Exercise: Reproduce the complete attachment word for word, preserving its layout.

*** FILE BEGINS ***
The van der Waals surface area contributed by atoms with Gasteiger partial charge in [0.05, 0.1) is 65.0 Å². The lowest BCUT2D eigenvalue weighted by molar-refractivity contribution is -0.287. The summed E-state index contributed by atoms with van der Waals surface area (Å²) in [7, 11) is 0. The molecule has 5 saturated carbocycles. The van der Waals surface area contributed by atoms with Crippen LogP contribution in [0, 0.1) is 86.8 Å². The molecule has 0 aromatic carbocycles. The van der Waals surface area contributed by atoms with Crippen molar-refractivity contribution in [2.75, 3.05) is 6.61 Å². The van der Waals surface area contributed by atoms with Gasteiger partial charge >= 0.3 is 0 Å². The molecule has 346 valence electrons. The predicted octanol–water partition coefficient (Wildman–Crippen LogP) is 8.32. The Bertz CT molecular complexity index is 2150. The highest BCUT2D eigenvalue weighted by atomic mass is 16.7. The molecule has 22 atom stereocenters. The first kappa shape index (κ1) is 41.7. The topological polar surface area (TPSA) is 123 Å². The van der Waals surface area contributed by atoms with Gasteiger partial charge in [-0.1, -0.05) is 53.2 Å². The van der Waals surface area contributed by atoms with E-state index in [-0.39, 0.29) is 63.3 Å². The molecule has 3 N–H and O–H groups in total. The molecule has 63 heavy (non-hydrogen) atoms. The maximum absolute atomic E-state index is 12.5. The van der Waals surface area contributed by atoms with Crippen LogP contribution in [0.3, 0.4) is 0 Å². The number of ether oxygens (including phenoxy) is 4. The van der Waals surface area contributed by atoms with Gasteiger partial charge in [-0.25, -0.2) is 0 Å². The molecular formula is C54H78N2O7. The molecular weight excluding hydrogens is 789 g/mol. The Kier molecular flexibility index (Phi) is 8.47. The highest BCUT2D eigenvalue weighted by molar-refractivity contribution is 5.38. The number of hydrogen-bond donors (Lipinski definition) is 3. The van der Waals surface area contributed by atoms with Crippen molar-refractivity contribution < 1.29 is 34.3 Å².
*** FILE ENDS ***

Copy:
The van der Waals surface area contributed by atoms with Gasteiger partial charge in [0.05, 0.1) is 65.0 Å². The lowest BCUT2D eigenvalue weighted by molar-refractivity contribution is -0.287. The summed E-state index contributed by atoms with van der Waals surface area (Å²) in [7, 11) is 0. The molecule has 5 saturated carbocycles. The van der Waals surface area contributed by atoms with Crippen LogP contribution in [0, 0.1) is 86.8 Å². The molecule has 0 aromatic carbocycles. The van der Waals surface area contributed by atoms with Crippen molar-refractivity contribution in [2.75, 3.05) is 6.61 Å². The van der Waals surface area contributed by atoms with Gasteiger partial charge >= 0.3 is 0 Å². The molecule has 346 valence electrons. The predicted octanol–water partition coefficient (Wildman–Crippen LogP) is 8.32. The Bertz CT molecular complexity index is 2150. The highest BCUT2D eigenvalue weighted by atomic mass is 16.7. The molecule has 22 atom stereocenters. The first kappa shape index (κ1) is 41.7. The topological polar surface area (TPSA) is 123 Å². The van der Waals surface area contributed by atoms with Gasteiger partial charge in [-0.1, -0.05) is 53.2 Å². The van der Waals surface area contributed by atoms with E-state index in [-0.39, 0.29) is 63.3 Å². The molecule has 3 N–H and O–H groups in total. The molecule has 63 heavy (non-hydrogen) atoms. The maximum absolute atomic E-state index is 12.5. The van der Waals surface area contributed by atoms with Crippen LogP contribution in [0.3, 0.4) is 0 Å². The number of ether oxygens (including phenoxy) is 4. The van der Waals surface area contributed by atoms with Gasteiger partial charge in [-0.25, -0.2) is 0 Å². The molecular formula is C54H78N2O7. The molecular weight excluding hydrogens is 789 g/mol. The Kier molecular flexibility index (Phi) is 8.47. The highest BCUT2D eigenvalue weighted by molar-refractivity contribution is 5.38. The number of hydrogen-bond donors (Lipinski definition) is 3. The van der Waals surface area contributed by atoms with Crippen molar-refractivity contribution < 1.29 is 34.3 Å².